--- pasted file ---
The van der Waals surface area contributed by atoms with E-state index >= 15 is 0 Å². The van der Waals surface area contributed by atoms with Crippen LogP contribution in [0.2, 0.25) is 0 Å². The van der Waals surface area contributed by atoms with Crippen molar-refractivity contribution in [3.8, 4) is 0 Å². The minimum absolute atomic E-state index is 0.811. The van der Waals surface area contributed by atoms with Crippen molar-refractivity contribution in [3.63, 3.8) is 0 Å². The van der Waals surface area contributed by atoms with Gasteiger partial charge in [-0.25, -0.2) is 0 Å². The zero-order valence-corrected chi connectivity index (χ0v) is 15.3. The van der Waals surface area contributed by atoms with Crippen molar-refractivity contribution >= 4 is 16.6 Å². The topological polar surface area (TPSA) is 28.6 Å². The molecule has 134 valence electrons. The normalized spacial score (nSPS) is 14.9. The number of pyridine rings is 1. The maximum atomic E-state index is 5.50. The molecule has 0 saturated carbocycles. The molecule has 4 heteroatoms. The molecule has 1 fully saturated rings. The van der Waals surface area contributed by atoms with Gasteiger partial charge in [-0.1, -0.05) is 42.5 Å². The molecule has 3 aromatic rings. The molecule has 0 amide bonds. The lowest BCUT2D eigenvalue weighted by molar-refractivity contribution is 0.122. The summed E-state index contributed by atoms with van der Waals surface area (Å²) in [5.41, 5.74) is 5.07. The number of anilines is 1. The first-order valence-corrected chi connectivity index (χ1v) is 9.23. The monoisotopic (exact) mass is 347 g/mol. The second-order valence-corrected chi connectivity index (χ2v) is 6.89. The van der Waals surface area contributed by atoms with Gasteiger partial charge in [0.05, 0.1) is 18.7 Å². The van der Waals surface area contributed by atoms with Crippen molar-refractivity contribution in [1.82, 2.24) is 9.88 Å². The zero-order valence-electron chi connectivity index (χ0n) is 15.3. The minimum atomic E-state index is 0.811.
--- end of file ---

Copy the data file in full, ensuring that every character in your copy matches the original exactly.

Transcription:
The van der Waals surface area contributed by atoms with E-state index >= 15 is 0 Å². The van der Waals surface area contributed by atoms with Crippen LogP contribution in [0.2, 0.25) is 0 Å². The van der Waals surface area contributed by atoms with Crippen molar-refractivity contribution in [3.8, 4) is 0 Å². The minimum absolute atomic E-state index is 0.811. The van der Waals surface area contributed by atoms with Crippen molar-refractivity contribution in [3.63, 3.8) is 0 Å². The van der Waals surface area contributed by atoms with Gasteiger partial charge in [-0.25, -0.2) is 0 Å². The zero-order valence-corrected chi connectivity index (χ0v) is 15.3. The van der Waals surface area contributed by atoms with Crippen molar-refractivity contribution >= 4 is 16.6 Å². The topological polar surface area (TPSA) is 28.6 Å². The molecule has 134 valence electrons. The normalized spacial score (nSPS) is 14.9. The number of pyridine rings is 1. The maximum atomic E-state index is 5.50. The molecule has 0 saturated carbocycles. The molecule has 4 heteroatoms. The molecule has 1 fully saturated rings. The van der Waals surface area contributed by atoms with Gasteiger partial charge in [-0.1, -0.05) is 42.5 Å². The molecule has 3 aromatic rings. The molecule has 0 amide bonds. The lowest BCUT2D eigenvalue weighted by molar-refractivity contribution is 0.122. The summed E-state index contributed by atoms with van der Waals surface area (Å²) in [5.41, 5.74) is 5.07. The number of anilines is 1. The first-order valence-corrected chi connectivity index (χ1v) is 9.23. The monoisotopic (exact) mass is 347 g/mol. The second-order valence-corrected chi connectivity index (χ2v) is 6.89. The van der Waals surface area contributed by atoms with Gasteiger partial charge in [0.05, 0.1) is 18.7 Å². The van der Waals surface area contributed by atoms with Crippen molar-refractivity contribution in [1.82, 2.24) is 9.88 Å². The zero-order valence-electron chi connectivity index (χ0n) is 15.3. The minimum atomic E-state index is 0.811.